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Vaccination

Narrative

Vaccination is one of the greatest public health achievements of the 20th century, resulting in dramatic declines in mortality and morbidity for many infectious diseases.1 An annual influenza (flu) vaccination is now recommended for all persons aged 6 months and older; however, it is especially important for certain groups, including pregnant women and older adults, who are at higher risk for flu complications.2 In November of 2011, only 43.2 percent of pregnant women reported receiving flu vaccine for the 2011–2012 season. Those with household incomes less than 100 percent of poverty were less likely to have received vaccination than those living at or above poverty (38.8 versus 45.2 percent, respectively). To prevent potentially fatal infection in the newborn, a tetanus, diphtheria, and acellular pertussis (whooping cough) vaccine (Tdap) is also recommended for pregnant women (>20 weeks' gestation) if they have not received Tdap vaccination in the last 10 years.3 In 2011, only 24.2 percent of pregnant women reported having received a current Tdap vaccination. Tdap vaccination was lower among pregnant women with household incomes below poverty compared to those with higher incomes (20.5 versus 25.3 percent, respectively).

Pneumococcal vaccination protects against a bacterial infection that may cause pneumonia or other illnesses that can lead to severe complications including death. Pneumococcal vaccination is recommended for young children, adults aged 65 years and older, those with certain health conditions including asthma, and for adults who smoke cigarettes.2 In 2010, 61.3 percent of women aged 65 and older reported ever receiving a pneumococcal vaccination. Pneumococcal vaccination was lower among women with household incomes of less than 100 percent of poverty, compared to those with higher incomes (42.2 versus 64.1 percent, respectively).

Shingles vaccination, first recommended in 2006, protects against herpes zoster—a reactivation of the virus that causes chickenpox, which is called shingles. Shingles occurs mostly in older adults and produces a skin rash that can create debilitating pain lasting months or even years. The shingles vaccine is recommended for all persons aged 60 years and older, except for those with conditions that severely weaken the immune system. 2 In 2010, only 16.0 percent of women aged 60 and older reported receiving the shingles vaccination. Shingles vaccination was lower among women with household incomes below 100 percent of poverty than those with higher incomes (9.1 versus 17.4 percent, respectively).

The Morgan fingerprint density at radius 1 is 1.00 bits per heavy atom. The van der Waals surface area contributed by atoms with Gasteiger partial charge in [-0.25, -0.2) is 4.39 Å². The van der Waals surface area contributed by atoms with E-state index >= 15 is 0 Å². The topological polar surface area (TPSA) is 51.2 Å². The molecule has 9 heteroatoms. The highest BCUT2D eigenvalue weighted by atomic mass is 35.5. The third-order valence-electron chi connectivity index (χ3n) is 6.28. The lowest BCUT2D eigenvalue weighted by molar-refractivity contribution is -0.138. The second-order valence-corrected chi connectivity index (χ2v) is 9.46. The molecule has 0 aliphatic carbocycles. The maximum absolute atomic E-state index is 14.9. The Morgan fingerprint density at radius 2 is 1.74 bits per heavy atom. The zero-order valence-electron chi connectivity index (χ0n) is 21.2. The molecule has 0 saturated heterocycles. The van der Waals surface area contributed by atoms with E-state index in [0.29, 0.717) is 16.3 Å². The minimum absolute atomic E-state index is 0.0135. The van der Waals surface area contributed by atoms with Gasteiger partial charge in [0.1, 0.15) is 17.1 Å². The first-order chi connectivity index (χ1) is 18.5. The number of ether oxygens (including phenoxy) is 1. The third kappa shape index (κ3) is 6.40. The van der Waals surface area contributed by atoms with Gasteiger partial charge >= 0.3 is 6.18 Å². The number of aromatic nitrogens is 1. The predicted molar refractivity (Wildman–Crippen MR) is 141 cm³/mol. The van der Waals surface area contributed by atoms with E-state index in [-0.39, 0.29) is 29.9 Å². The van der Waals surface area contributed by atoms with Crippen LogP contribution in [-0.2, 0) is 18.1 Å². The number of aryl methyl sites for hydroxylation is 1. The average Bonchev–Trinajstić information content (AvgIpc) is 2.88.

1 Centers for Disease Control and Prevention (CDC). Achievements in public health, 1900–1999: Control of infectious diseases. MMWR. 1999 Jul 30;48(29):621-9.

2 Centers for Disease Control and Prevention. Vaccines and Preventable Diseases. Accessed 07/05/12.

3 Centers for Disease Control and Prevention (CDC). Updated recommendations for use of tetanus toxoid, reduced diphtheria toxoid and acellular pertussis vaccine (Tdap) in pregnant women and persons who have or anticipate having close contact with an infant aged <12 months — Advisory Committee on Immunization Practices (ACIP), 2011. MMWR. 2011 Oct 21;60(41):1424-6.

Graphs

Data

Receipt of Selected Vaccinations* Among Pregnant Women, by Poverty Status,** 2011
Selected Vaccinations Percent of Women
Total Less than 100% of Poverty 100% or More of Poverty
*Having received the influenza vaccination since August 1, 2011; having received the tetanus shot including acellular pertussis (whooping cough) vaccine since 2005, when Tdap first became licensed and recommended.
**Poverty level, defined by the U.S. Census Bureau, was $22,811 for a family of four in 2011. †Women pregnant at anytime from August to November were surveyed in November, 2011. Source: Centers for Disease Control and Prevention, Internet Panel Survey, 2010. Analysis conducted by the National Center for Immunization and Respiratory Disease. Accessed on 07/05/12.
Influenza 43.2 38.8 45.2
Tdap 24.2 20.5 25.3
Receipt of Selected Vaccinations* Among Women, by Recommended Age Group and Poverty Status,** 2010
Age Group/Vaccinations Percent of Women
Total Less than 100% of Poverty 100% or More of Poverty
*Having ever received the pneumonia shot; zoster or Shingles vaccine.
**Poverty level, defined by the U.S. Census Bureau, was $22,113 for a family of four in 2010. Source: Centers for Disease Control and Prevention, National Center for Health Statistics, National Health Interview Survey, 2010. Analysis conducted by the National Center for Immunization and Respiratory Disease.
65 Years and Over, Pneumococcal Disease 61.3 42.2 64.1
60 Years and Over, Shingles 16.0 9.1 17.4